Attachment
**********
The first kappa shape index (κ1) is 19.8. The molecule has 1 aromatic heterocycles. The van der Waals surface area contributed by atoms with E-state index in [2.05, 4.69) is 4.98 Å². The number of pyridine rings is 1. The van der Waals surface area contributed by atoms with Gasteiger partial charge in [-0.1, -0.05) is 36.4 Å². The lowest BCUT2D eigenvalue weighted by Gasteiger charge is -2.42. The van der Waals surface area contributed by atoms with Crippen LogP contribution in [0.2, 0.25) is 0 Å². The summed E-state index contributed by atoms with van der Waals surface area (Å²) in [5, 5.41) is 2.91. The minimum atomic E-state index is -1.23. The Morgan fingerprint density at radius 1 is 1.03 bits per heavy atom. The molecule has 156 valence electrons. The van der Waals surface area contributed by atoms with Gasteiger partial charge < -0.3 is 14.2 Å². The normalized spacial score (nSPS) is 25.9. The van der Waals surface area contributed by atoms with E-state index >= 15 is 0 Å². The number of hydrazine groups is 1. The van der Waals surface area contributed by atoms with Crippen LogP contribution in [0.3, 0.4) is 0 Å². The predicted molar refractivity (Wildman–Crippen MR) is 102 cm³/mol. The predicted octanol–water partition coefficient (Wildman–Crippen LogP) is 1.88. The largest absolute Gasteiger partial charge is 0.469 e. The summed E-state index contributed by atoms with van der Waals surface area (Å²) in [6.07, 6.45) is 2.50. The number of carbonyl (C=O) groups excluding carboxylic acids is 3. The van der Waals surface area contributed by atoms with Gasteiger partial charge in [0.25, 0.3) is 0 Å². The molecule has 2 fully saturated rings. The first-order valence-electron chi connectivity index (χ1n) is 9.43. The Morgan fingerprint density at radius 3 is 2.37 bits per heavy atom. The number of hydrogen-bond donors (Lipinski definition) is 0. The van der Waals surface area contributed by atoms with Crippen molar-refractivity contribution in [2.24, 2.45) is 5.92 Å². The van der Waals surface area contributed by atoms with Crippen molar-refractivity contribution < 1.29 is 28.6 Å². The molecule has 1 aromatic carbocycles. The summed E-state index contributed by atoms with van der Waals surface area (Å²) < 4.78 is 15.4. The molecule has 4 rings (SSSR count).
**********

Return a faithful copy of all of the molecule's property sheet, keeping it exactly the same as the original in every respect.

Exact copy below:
The first kappa shape index (κ1) is 19.8. The molecule has 1 aromatic heterocycles. The van der Waals surface area contributed by atoms with E-state index in [2.05, 4.69) is 4.98 Å². The number of pyridine rings is 1. The van der Waals surface area contributed by atoms with Gasteiger partial charge in [-0.1, -0.05) is 36.4 Å². The lowest BCUT2D eigenvalue weighted by Gasteiger charge is -2.42. The van der Waals surface area contributed by atoms with Crippen LogP contribution in [0.2, 0.25) is 0 Å². The summed E-state index contributed by atoms with van der Waals surface area (Å²) in [5, 5.41) is 2.91. The minimum atomic E-state index is -1.23. The Morgan fingerprint density at radius 1 is 1.03 bits per heavy atom. The molecule has 156 valence electrons. The van der Waals surface area contributed by atoms with Gasteiger partial charge < -0.3 is 14.2 Å². The normalized spacial score (nSPS) is 25.9. The van der Waals surface area contributed by atoms with E-state index >= 15 is 0 Å². The number of hydrazine groups is 1. The van der Waals surface area contributed by atoms with Crippen LogP contribution in [0.3, 0.4) is 0 Å². The predicted molar refractivity (Wildman–Crippen MR) is 102 cm³/mol. The predicted octanol–water partition coefficient (Wildman–Crippen LogP) is 1.88. The largest absolute Gasteiger partial charge is 0.469 e. The summed E-state index contributed by atoms with van der Waals surface area (Å²) in [6.07, 6.45) is 2.50. The number of carbonyl (C=O) groups excluding carboxylic acids is 3. The van der Waals surface area contributed by atoms with Gasteiger partial charge in [0.25, 0.3) is 0 Å². The molecule has 2 fully saturated rings. The first-order valence-electron chi connectivity index (χ1n) is 9.43. The Morgan fingerprint density at radius 3 is 2.37 bits per heavy atom. The number of hydrogen-bond donors (Lipinski definition) is 0. The van der Waals surface area contributed by atoms with Crippen molar-refractivity contribution in [2.24, 2.45) is 5.92 Å². The van der Waals surface area contributed by atoms with Crippen molar-refractivity contribution < 1.29 is 28.6 Å². The molecule has 1 aromatic carbocycles. The summed E-state index contributed by atoms with van der Waals surface area (Å²) < 4.78 is 15.4. The molecule has 4 rings (SSSR count).